Dmitriy Trenin, director of the Carnegie Moscow Center, has been with the center since its inception. He also chairs the research council and the Foreign and Security Policy Program.
Over the weekend, one tweet that made big news around the world came from the Economist's Edward Lucas.
Above all else, it needs to stay calm. Ukraine is going through a difficult and potentially dangerous patch in its post-Soviet evolution. Up until this fall, it had managed to avoid a clear choice between Russia and the West, but the EU Association Agreement saga put that choice front and center. Whatever the end result, the choice should be Ukraine's, and it will have to live with it. Russia, as President Putin said on a number of occasions, will respect that choice and structure its relations with its neighbor accordingly.
Russia also needs to stay away from the fast-moving political developments in Ukraine. It has no reason to send its government officials and politicians there or to make public statements encouraging those it may see as its allies, as many European governments have been doing. In particular, Russia should make no move which might be seen as supporting separatist trends in Crimea or elsewhere in the Russophone south-east of Ukraine. Regional differences in Ukraine are substantial and regional attitudes to the EU and Russia vary widely, but becoming involved in a civil conflict across the border is the last thing Russia should want.
Russia should stop offering economic assistance to Ukraine. President Yanukovych desperately needs financial relief, and, in extremis, he can promise anything in return. He is fighting for his political life and, very probably, for his family's property and personal freedom, too. This does not mean, however, that he can deliver on his promises. More likely, he will later claim those had been extracted from him by threats of force. Instead, Russia should protect its economic interests vis-a-vis Ukraine, but do so in such a way as not to damage itself. In other words: the goal should be to protect oneself, rather than to punish one's partner.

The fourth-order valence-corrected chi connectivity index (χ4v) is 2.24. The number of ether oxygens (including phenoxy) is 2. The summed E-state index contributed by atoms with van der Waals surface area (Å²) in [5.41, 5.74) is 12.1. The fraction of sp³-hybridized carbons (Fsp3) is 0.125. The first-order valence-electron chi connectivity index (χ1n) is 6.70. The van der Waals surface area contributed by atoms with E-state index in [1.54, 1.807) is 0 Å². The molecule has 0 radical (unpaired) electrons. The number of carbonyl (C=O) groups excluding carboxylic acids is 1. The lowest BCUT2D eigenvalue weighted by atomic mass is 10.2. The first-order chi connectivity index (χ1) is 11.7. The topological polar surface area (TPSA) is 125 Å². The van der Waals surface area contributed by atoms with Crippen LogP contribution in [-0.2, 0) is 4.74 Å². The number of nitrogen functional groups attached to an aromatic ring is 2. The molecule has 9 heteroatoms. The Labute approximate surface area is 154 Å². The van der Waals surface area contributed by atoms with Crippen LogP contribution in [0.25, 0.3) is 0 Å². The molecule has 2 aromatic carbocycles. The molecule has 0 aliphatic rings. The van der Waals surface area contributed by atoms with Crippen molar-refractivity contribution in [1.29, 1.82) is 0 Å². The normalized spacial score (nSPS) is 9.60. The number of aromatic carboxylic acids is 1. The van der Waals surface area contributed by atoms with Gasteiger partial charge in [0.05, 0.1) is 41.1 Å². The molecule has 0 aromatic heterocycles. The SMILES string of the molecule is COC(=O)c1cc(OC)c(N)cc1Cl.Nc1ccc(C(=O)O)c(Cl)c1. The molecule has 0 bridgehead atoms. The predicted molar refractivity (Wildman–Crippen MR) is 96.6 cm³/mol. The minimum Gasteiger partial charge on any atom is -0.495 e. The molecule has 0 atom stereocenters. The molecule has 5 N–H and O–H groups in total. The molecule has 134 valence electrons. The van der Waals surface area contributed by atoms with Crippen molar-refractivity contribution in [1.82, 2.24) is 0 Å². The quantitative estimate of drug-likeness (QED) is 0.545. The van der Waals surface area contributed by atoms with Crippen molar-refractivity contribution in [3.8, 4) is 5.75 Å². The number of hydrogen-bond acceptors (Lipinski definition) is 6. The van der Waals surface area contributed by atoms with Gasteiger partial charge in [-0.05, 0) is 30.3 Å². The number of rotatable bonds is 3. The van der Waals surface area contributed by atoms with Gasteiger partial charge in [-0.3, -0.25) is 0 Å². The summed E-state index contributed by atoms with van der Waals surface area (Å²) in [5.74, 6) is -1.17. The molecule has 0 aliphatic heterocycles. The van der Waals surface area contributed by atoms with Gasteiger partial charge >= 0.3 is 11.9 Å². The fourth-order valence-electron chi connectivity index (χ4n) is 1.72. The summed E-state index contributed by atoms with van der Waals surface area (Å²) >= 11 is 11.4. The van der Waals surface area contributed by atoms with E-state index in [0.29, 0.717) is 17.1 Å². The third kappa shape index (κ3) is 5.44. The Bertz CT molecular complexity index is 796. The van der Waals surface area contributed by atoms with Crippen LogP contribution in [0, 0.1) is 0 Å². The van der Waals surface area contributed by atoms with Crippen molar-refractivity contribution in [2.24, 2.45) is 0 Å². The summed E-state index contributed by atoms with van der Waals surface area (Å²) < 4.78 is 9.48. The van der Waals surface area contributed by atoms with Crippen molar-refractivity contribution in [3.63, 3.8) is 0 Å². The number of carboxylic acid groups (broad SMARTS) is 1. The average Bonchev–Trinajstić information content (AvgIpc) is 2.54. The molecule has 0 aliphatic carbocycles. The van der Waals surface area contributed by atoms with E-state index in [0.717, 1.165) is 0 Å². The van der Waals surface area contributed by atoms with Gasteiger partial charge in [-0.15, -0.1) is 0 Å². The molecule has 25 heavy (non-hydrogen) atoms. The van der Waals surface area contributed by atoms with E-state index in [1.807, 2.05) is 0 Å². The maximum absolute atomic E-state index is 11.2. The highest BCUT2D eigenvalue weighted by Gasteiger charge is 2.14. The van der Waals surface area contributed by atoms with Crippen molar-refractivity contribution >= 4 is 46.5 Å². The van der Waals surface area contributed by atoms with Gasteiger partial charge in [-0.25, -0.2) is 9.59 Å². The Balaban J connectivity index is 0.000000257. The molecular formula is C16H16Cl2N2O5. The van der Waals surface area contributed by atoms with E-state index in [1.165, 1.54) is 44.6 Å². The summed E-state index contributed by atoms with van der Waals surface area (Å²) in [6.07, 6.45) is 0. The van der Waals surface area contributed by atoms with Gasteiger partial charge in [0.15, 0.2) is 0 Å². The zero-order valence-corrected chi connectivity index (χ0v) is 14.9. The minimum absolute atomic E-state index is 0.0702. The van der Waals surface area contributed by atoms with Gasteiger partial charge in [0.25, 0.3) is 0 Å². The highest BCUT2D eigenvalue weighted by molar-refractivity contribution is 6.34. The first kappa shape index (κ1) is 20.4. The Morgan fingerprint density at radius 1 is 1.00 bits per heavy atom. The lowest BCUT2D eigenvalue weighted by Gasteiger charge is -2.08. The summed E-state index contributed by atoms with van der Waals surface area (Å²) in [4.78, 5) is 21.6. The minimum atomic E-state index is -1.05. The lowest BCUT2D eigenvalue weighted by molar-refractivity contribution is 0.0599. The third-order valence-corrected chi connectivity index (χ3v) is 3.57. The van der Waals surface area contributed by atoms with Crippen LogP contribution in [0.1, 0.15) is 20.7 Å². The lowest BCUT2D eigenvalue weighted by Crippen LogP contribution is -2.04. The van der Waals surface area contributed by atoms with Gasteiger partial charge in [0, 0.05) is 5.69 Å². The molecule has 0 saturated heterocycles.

Finally, Russia needs to follow the Ukrainian situation closely and be ready to adjust course at short notice. Ukraine has entered uncharted waters. Whatever the outcome of the current political standoff in Kiev and of the forthcoming presidential elections, the economic situation of the country is very difficult. This, however, is Ukraine's problem, and Russia should dearly wish that Ukraine manages it, with the European Union and the IMF providing assistance.
As for Russia itself, it needs to confound the old—and false—dictum that it can only be great if Ukraine is safely embedded within it. In the 21st century world, this is particularly not true. A hypothetical accession by Ukraine—as it presently is—to the Customs Union would only weaken Russia, drain its resources, and make the union itself unstable. The Russian Federation does not lack land, resources, or even people. The issue is upgrading the quality of governance and the quality of the people, starting with the elites. Ukraine—take it or leave it—will not help.